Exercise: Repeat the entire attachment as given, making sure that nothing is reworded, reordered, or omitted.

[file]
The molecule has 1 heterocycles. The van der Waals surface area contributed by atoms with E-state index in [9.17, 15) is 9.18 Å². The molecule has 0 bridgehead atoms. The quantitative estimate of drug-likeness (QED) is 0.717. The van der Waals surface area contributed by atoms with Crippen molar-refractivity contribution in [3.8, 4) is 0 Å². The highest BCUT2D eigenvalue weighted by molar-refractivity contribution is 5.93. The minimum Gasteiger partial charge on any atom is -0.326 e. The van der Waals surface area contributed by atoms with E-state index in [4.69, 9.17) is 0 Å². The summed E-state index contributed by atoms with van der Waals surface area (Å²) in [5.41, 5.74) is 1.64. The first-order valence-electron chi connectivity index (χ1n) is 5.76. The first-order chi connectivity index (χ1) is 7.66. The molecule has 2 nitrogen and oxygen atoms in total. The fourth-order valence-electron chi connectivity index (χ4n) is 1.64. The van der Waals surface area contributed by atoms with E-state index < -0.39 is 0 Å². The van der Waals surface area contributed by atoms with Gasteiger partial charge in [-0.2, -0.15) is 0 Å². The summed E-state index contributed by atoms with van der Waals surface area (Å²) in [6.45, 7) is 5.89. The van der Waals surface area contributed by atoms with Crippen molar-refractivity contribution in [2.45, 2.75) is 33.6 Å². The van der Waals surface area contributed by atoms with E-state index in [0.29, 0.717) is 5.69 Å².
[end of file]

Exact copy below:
The molecule has 1 heterocycles. The van der Waals surface area contributed by atoms with E-state index in [9.17, 15) is 9.18 Å². The molecule has 0 bridgehead atoms. The quantitative estimate of drug-likeness (QED) is 0.717. The van der Waals surface area contributed by atoms with Crippen molar-refractivity contribution in [3.8, 4) is 0 Å². The highest BCUT2D eigenvalue weighted by molar-refractivity contribution is 5.93. The minimum Gasteiger partial charge on any atom is -0.326 e. The van der Waals surface area contributed by atoms with E-state index in [4.69, 9.17) is 0 Å². The summed E-state index contributed by atoms with van der Waals surface area (Å²) in [5.41, 5.74) is 1.64. The first-order valence-electron chi connectivity index (χ1n) is 5.76. The first-order chi connectivity index (χ1) is 7.66. The molecule has 2 nitrogen and oxygen atoms in total. The fourth-order valence-electron chi connectivity index (χ4n) is 1.64. The van der Waals surface area contributed by atoms with E-state index < -0.39 is 0 Å². The van der Waals surface area contributed by atoms with Gasteiger partial charge in [-0.2, -0.15) is 0 Å². The summed E-state index contributed by atoms with van der Waals surface area (Å²) in [6.45, 7) is 5.89. The van der Waals surface area contributed by atoms with Crippen molar-refractivity contribution in [2.45, 2.75) is 33.6 Å². The van der Waals surface area contributed by atoms with E-state index in [0.29, 0.717) is 5.69 Å².